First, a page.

The State of the Indian Republic

The health of India’s democracy is important for its 1.3 billion citizens, its region and the world.
Atul Singh, India, Indian news, India news, Indian Republic, Indian independence, Indian democracy, Indian health care, Indian education system, News on India

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September 22, 2020 18:21 EDT

On August 15, India celebrated 73 years of independence. By some metrics, the country has been a fantastic success. Multi-ethnic states such as Yugoslavia and the Soviet Union collapsed in the early 1990s. In contrast, India is still united despite its bewildering diversity in terms of religion, region, language, caste and class. Its democracy has proved resilient and political power still changes hands peacefully.

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The Republic of India began as and continues to be an audacious experiment. India’s independence came at a terrible cost. In 1947, the departing British partitioned the country into India and Pakistan, leading to violence and the largest migration in history. Despite the violence and chaos, India chose a pluralistic democracy and inspired other colonized nations to pursue independence.

Since then, India has changed dramatically. Some trumpet the country’s great achievements. Others damn its monumental failures. In 2020, India still offers insights and lessons to many other nations around the world. With a population of more than 1.3 billion people, the state and health of the Republic of India is a matter of global importance.

The Story of the Republic

In seven decades, Indians have become much better off physically and financially on aggregate. For a start, they are living longer. Life expectancy in 1947 was 32 years. Today, it is over 69. During British rule, famine was a part of Indian life. It began with the Great Bengal Famine of 1769-70, which killed 10 million people, a third of the population of Bengal. During World War II, an estimated 3 to 5 million people died as Bengal’s grain was diverted to the overseas British war effort. Since independence in 1947, India has suffered no major famine and has achieved food security for the first time in centuries.

There are many other achievements. India’s per capita GDP has improved dramatically. Literacy has increased from 11% in 1947 to 74% as per the 2011 census. Social mobility for women and members of lower castes has increased. A Dalit (India’s lowest caste) woman has held office as chief minister of India’s largest state and a woman has been prime minister. India now has nuclear and space programs and is on the verge of great power status.

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Yet there are warts in the picture. Cambridge economist Joan Robinson had a lifelong love affair with India and famously observed, “Whatever you can rightly say about India, the opposite is also true.” Her observation holds true today.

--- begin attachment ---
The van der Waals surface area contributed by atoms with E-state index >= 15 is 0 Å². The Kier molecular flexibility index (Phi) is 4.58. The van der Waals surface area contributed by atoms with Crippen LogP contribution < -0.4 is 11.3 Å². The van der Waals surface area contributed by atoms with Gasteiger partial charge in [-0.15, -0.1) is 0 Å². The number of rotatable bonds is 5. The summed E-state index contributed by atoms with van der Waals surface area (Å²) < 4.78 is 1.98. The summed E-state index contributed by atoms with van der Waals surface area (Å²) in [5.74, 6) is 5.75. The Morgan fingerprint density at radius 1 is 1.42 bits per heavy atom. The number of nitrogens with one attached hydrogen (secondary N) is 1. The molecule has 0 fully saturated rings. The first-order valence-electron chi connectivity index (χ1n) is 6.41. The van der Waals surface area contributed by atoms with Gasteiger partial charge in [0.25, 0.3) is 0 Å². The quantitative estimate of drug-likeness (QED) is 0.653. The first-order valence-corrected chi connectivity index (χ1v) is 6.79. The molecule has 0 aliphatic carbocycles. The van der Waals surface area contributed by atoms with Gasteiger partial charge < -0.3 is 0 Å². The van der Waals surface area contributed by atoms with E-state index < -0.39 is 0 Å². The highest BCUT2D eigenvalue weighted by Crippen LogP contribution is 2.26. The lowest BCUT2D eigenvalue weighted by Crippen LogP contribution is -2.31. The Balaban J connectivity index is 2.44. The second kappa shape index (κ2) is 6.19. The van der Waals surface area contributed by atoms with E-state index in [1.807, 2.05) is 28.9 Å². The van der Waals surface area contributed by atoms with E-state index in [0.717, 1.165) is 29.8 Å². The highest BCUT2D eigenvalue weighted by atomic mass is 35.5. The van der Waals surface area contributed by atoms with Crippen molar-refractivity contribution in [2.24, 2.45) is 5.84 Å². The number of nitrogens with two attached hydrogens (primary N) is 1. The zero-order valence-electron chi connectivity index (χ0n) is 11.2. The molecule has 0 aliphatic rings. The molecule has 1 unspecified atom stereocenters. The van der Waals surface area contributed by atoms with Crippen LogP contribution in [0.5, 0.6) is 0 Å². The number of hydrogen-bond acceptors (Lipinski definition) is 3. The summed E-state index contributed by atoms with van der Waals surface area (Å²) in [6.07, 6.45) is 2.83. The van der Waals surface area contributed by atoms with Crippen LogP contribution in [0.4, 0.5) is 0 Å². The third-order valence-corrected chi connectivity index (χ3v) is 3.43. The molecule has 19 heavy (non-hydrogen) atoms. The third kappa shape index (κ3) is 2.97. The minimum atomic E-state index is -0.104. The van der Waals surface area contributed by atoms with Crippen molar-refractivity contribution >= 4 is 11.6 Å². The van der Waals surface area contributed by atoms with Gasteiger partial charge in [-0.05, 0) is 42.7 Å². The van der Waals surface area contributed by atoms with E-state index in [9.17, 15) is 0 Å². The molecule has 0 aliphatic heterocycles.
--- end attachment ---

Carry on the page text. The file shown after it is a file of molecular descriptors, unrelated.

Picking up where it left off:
Indians may not be dying of hunger, but too many of them are still struggling to get enough food or water. In the 2019 Global Hunger Index, India ranks at a lowly 102 out of 117 qualifying countries. As of 2017, 37.9% of children under 5 were stunted and 14.5% of the population was undernourished. These rates are comparable to countries in sub-Saharan Africa, not in East or Southeast Asia. According to NITI Aayog, the premier policy think tank of the government, India faces the worst water crisis in its history and about 600 million face acute shortages. With nearly 70% of the water contaminated, India ranks 120 out of 122 countries in the water quality index.

To add insult to injury, India‘s health care system is in crisis. Numerous research papers have chronicled the low quality of primary care facilities for women and children. A study by The Lancet found that 2.4 million Indians die of treatable diseases every year. A 2016 report by the World Health Organization found that 57.3% of India’s doctors did not have a medical qualification. When it came to nurses and midwives, 67.1% had education only up to secondary school level. Rural areas are poorly served. Public health care has declined dramatically. Even the poor turn to private health care where profiteering is rife.

Like health care, education is in poor health. Annual reports invariably find young Indians lacking in cognitive development, early language and early numeracy. Teachers are often recruited on the basis of bribery. Like doctors, many are not qualified for their jobs. In addition, schools often lack basic facilities like water or electricity. Anyone who can afford to do so sends their children to private schools. For many, the focus of education is clearing entrance examinations to government-run, highly-subsidized elite universities. As a result, a booming $40-billion private coaching industry has emerged, which trains students for such examinations, allowing little space for innovation.